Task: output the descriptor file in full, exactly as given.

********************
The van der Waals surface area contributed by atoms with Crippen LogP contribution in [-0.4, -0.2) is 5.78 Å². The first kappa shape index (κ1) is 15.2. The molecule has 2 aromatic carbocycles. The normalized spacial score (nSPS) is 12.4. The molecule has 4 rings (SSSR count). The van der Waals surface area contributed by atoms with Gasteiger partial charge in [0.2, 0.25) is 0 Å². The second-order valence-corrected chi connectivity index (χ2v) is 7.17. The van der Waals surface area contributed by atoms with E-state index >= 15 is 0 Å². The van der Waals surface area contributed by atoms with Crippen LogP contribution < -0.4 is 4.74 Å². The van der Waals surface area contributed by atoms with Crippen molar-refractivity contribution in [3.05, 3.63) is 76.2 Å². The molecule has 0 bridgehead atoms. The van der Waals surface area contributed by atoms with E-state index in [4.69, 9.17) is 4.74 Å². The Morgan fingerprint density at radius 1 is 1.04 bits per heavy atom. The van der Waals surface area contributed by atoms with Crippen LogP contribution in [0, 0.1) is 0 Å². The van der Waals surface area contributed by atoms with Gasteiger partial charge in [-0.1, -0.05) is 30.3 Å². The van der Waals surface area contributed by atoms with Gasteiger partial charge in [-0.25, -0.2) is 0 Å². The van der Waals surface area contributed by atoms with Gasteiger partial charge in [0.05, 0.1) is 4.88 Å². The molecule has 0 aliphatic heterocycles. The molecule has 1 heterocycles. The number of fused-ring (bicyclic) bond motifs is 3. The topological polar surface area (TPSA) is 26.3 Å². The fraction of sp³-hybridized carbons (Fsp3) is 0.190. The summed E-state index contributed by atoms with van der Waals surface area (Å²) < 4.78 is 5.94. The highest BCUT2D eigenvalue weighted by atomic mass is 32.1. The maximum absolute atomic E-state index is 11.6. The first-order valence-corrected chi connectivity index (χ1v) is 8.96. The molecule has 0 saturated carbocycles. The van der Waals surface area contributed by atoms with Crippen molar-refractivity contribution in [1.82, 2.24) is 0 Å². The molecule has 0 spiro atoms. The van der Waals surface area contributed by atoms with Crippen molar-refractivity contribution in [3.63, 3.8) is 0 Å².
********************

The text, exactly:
The van der Waals surface area contributed by atoms with Crippen LogP contribution in [-0.4, -0.2) is 5.78 Å². The first kappa shape index (κ1) is 15.2. The molecule has 2 aromatic carbocycles. The normalized spacial score (nSPS) is 12.4. The molecule has 4 rings (SSSR count). The van der Waals surface area contributed by atoms with Gasteiger partial charge in [0.2, 0.25) is 0 Å². The second-order valence-corrected chi connectivity index (χ2v) is 7.17. The van der Waals surface area contributed by atoms with E-state index >= 15 is 0 Å². The van der Waals surface area contributed by atoms with Crippen LogP contribution < -0.4 is 4.74 Å². The van der Waals surface area contributed by atoms with Crippen molar-refractivity contribution in [3.05, 3.63) is 76.2 Å². The molecule has 0 bridgehead atoms. The van der Waals surface area contributed by atoms with E-state index in [4.69, 9.17) is 4.74 Å². The Morgan fingerprint density at radius 1 is 1.04 bits per heavy atom. The van der Waals surface area contributed by atoms with Crippen LogP contribution in [0, 0.1) is 0 Å². The van der Waals surface area contributed by atoms with Gasteiger partial charge in [-0.1, -0.05) is 30.3 Å². The van der Waals surface area contributed by atoms with Gasteiger partial charge in [-0.25, -0.2) is 0 Å². The van der Waals surface area contributed by atoms with Gasteiger partial charge in [0.05, 0.1) is 4.88 Å². The molecule has 0 aliphatic heterocycles. The molecule has 1 heterocycles. The number of fused-ring (bicyclic) bond motifs is 3. The topological polar surface area (TPSA) is 26.3 Å². The fraction of sp³-hybridized carbons (Fsp3) is 0.190. The summed E-state index contributed by atoms with van der Waals surface area (Å²) < 4.78 is 5.94. The highest BCUT2D eigenvalue weighted by atomic mass is 32.1. The maximum absolute atomic E-state index is 11.6. The first-order valence-corrected chi connectivity index (χ1v) is 8.96. The molecule has 0 saturated carbocycles. The van der Waals surface area contributed by atoms with Crippen molar-refractivity contribution in [1.82, 2.24) is 0 Å². The molecule has 0 spiro atoms. The van der Waals surface area contributed by atoms with Crippen molar-refractivity contribution in [3.63, 3.8) is 0 Å².